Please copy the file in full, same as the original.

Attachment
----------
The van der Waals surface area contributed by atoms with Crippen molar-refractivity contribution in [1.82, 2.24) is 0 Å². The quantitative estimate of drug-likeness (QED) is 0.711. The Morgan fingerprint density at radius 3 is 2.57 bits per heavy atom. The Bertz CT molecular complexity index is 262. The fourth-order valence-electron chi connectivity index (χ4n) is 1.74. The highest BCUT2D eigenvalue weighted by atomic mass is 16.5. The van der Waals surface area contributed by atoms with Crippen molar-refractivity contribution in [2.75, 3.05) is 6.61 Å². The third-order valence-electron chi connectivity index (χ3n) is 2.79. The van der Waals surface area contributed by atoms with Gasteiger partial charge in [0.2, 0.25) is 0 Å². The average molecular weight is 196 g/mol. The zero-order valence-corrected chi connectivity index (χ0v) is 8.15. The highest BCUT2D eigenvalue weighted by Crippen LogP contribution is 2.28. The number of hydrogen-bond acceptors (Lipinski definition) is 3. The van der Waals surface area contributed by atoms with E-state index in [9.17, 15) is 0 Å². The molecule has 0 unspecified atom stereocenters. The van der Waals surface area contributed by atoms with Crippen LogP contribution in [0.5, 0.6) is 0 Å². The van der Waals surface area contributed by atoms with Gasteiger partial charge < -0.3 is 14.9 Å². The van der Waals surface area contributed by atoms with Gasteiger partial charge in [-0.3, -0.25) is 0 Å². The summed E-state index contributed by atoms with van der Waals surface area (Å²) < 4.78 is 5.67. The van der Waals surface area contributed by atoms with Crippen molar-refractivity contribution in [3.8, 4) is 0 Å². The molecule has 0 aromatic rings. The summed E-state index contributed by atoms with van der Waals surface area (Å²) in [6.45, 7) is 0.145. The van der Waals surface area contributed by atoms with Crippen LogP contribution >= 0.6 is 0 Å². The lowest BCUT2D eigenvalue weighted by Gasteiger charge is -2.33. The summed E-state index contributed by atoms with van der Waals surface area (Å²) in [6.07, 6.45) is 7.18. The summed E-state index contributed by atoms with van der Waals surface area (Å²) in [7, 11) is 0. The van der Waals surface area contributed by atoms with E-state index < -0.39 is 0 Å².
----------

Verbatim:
The van der Waals surface area contributed by atoms with Crippen molar-refractivity contribution in [1.82, 2.24) is 0 Å². The quantitative estimate of drug-likeness (QED) is 0.711. The Morgan fingerprint density at radius 3 is 2.57 bits per heavy atom. The Bertz CT molecular complexity index is 262. The fourth-order valence-electron chi connectivity index (χ4n) is 1.74. The highest BCUT2D eigenvalue weighted by atomic mass is 16.5. The van der Waals surface area contributed by atoms with Crippen molar-refractivity contribution in [2.75, 3.05) is 6.61 Å². The third-order valence-electron chi connectivity index (χ3n) is 2.79. The van der Waals surface area contributed by atoms with Gasteiger partial charge in [0.2, 0.25) is 0 Å². The average molecular weight is 196 g/mol. The zero-order valence-corrected chi connectivity index (χ0v) is 8.15. The highest BCUT2D eigenvalue weighted by Crippen LogP contribution is 2.28. The number of hydrogen-bond acceptors (Lipinski definition) is 3. The van der Waals surface area contributed by atoms with E-state index in [9.17, 15) is 0 Å². The molecule has 0 unspecified atom stereocenters. The van der Waals surface area contributed by atoms with Crippen LogP contribution in [0.5, 0.6) is 0 Å². The van der Waals surface area contributed by atoms with Gasteiger partial charge < -0.3 is 14.9 Å². The van der Waals surface area contributed by atoms with Gasteiger partial charge in [-0.3, -0.25) is 0 Å². The summed E-state index contributed by atoms with van der Waals surface area (Å²) < 4.78 is 5.67. The van der Waals surface area contributed by atoms with Crippen molar-refractivity contribution in [3.8, 4) is 0 Å². The molecule has 0 aromatic rings. The summed E-state index contributed by atoms with van der Waals surface area (Å²) in [6.45, 7) is 0.145. The van der Waals surface area contributed by atoms with Crippen LogP contribution >= 0.6 is 0 Å². The lowest BCUT2D eigenvalue weighted by Gasteiger charge is -2.33. The summed E-state index contributed by atoms with van der Waals surface area (Å²) in [6.07, 6.45) is 7.18. The summed E-state index contributed by atoms with van der Waals surface area (Å²) in [7, 11) is 0. The van der Waals surface area contributed by atoms with E-state index < -0.39 is 0 Å².